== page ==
Adjective endings reference tables

When you want to use an adjective to describe a particular noun, the tables below will help you to work out the ending of the adjective, depending on the gender of the noun and the case you need to use.

Indefinite article - 'ein', 'eine' (a)

Nominativeein altereine alteein altes(keine) alten3
Accusativeeinen alteneine alteein altes(keine) alten3
Dativeeinem alteneiner alteneinem alten(keinen) alten1, 3
Genitiveeines alten2einer alteneines alten2(keiner) alten3

Definite article – 'der', 'die', 'das' (the)

Nominativeder altedie altedas altedie alten
Accusativeden altendie altedas altedie alten
Dativedem altender altendem altenden alten1
Genitivedes alten2der altendes alten2der alten

No article


More on dative and genitive

1You will need to add an -n to the end of the noun in the dative plural, eg the plural Kinder (children) > den kleinen Kindern.

2In the genitive case, with masculine and neuter nouns, you will need to add -s or -es to the end of the word. One syllable words and words ending in -s end in -es, so Hund > des alten Hundes (of the old dog). With all other words just add -s, so Mädchen > des schönen Mädchens (of the beautiful girl). Remember that das Mädchen is neuter.

3kein/e/n is being used in this table to show the plural because you can say 'no shoes' – keine alten Schuhe – but not 'an old shoes'.

By using the tables above, you can work out which ending you need to add to different adjectives. Remember, you must consider:

  • the gender of the noun
  • the role the noun plays in the sentence, and therefore the case needed

Look at the following sentence:

  • Meine Mutter hat eine Schwester. – My mother has a sister.

In order to expand this sentence and describe your mother's sister as being small or little – klein – you must follow a specific process.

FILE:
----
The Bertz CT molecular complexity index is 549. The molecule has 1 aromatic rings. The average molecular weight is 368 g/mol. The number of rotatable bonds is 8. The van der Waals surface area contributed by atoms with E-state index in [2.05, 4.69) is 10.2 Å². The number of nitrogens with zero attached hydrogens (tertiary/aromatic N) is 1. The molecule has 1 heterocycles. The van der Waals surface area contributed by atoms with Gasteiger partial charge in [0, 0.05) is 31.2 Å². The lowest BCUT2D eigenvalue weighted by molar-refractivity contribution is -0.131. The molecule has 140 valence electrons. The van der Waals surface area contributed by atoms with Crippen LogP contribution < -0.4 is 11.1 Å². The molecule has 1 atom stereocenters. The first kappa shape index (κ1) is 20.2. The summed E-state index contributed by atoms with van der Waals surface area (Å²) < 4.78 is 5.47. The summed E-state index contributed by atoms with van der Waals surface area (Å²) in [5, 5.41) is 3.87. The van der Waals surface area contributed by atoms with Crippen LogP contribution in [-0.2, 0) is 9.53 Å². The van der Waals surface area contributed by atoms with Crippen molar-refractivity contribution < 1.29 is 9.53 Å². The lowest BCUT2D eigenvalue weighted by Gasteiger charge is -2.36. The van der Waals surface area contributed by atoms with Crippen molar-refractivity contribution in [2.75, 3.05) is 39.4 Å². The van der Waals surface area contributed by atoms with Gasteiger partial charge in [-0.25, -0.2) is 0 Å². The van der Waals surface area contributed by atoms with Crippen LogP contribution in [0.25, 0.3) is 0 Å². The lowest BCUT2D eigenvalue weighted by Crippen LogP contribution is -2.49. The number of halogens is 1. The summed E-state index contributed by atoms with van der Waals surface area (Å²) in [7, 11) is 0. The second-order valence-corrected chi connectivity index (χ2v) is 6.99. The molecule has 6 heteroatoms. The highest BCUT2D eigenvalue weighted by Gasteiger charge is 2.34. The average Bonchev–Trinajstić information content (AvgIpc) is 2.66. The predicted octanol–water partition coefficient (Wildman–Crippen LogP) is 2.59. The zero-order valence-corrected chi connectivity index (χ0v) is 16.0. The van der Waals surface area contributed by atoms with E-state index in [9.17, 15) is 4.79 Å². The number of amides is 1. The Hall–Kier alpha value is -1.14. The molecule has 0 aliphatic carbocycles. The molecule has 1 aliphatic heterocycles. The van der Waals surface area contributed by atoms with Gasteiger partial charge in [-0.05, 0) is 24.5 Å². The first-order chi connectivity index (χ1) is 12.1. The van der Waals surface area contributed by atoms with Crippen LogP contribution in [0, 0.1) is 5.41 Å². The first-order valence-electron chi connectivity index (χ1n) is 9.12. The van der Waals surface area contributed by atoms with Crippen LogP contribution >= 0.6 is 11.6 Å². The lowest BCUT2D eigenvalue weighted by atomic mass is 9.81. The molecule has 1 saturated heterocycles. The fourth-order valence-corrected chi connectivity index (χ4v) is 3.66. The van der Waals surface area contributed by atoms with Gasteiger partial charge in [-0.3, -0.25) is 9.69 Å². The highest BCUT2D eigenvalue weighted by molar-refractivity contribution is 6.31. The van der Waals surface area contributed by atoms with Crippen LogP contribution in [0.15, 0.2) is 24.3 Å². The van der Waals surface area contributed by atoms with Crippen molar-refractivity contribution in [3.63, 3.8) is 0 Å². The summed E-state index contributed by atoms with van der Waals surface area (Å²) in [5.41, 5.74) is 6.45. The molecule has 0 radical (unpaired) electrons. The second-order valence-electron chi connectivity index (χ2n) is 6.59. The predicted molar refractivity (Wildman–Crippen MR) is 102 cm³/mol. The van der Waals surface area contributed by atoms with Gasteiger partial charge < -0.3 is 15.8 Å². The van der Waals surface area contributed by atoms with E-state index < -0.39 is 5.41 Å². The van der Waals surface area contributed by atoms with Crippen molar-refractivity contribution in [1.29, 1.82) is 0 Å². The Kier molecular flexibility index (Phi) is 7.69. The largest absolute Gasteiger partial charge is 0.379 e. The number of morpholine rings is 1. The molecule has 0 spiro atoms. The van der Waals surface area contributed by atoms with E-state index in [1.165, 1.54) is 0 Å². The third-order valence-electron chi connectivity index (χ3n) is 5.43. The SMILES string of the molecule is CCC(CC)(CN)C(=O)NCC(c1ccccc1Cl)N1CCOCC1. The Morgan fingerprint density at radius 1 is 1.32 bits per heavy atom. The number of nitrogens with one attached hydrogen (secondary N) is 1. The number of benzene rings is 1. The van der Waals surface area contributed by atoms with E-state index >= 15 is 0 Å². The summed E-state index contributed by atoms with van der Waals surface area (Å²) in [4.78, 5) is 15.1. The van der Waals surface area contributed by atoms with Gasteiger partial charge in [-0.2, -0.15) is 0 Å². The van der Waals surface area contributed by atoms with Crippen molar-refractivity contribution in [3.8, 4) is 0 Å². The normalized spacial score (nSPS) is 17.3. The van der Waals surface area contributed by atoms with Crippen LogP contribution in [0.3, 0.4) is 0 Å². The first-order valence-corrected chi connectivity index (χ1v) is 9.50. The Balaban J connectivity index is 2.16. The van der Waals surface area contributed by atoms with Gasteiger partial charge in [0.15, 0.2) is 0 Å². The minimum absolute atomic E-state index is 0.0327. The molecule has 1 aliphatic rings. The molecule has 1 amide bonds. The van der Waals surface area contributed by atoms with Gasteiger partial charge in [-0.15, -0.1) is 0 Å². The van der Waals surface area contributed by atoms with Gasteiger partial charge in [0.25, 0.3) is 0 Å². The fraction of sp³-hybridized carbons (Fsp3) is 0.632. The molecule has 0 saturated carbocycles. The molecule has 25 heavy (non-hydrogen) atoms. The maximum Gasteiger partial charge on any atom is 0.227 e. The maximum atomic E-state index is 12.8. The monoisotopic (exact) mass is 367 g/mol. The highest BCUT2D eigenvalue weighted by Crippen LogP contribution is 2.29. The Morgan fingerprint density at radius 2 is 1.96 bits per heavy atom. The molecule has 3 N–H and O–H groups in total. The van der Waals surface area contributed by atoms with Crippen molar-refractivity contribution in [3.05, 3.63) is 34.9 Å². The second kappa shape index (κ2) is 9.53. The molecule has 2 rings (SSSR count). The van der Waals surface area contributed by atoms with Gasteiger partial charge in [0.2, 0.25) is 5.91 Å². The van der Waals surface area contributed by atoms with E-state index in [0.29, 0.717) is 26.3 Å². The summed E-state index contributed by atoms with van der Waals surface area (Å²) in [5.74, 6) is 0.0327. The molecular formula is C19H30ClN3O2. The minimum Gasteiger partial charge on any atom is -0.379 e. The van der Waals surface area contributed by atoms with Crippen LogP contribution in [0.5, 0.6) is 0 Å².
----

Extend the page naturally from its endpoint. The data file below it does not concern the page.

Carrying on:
1. Find the correct table (definite article/indefinite/no article) – in this example we are using 'a sister', so we use the indefinite article table.
  2. Find the correct column for the gender of your noun – sister is Schwester, which is feminine, so we use the indefinite article eine.
  3. Schwester is the direct object of the sentence – literally, the sister is being had by my mother – so we need to use the accusative case. Follow the table down for feminine/accusative and you’ll see the word for 'a' is eine – so the accusative form will be: Meine Mutter hat eine __________ Schwester.
  4. Complete your sentence using the adjective ending from the table. For an adjective to describe a feminine noun in the accusative case, the ending you must add to the adjective is -e – so klein > kleine.

The correct way to say 'my mother has a little sister' is therefore:

  • Meine Mutter hat eine kleine Schwester.

Using the tables, work out the German for the following sentences:

  • My wife has a new car - it's very fast.
  • The blue T-shirt is dirty.
  • The dog’s bed was empty.
  • She gave the homework to the German (female) teacher.
  • Meine Frau hat ein neues Auto - es ist sehr schnell.

The German word for 'car' is neuter and is the direct object of the sentence, so the accusative case is used.

  • Das blaue T-Shirt ist schmutzig.

The German word for 'T-shirt' is neuter and is the subject of the sentence, so the nominative case is used.

  • Das Bett des Hundes war leer.

The neuter noun 'bed' belongs to the 'dog', which is a masculine noun in German. We must use the genitive case here to show the possession.

  • Sie hat der deutschen Lehrerin die Hausaufgaben gegeben.

Leherin is feminine and the verb geben (to give) takes the dative case because you are giving the homework to the teacher. This makes it an indirect object.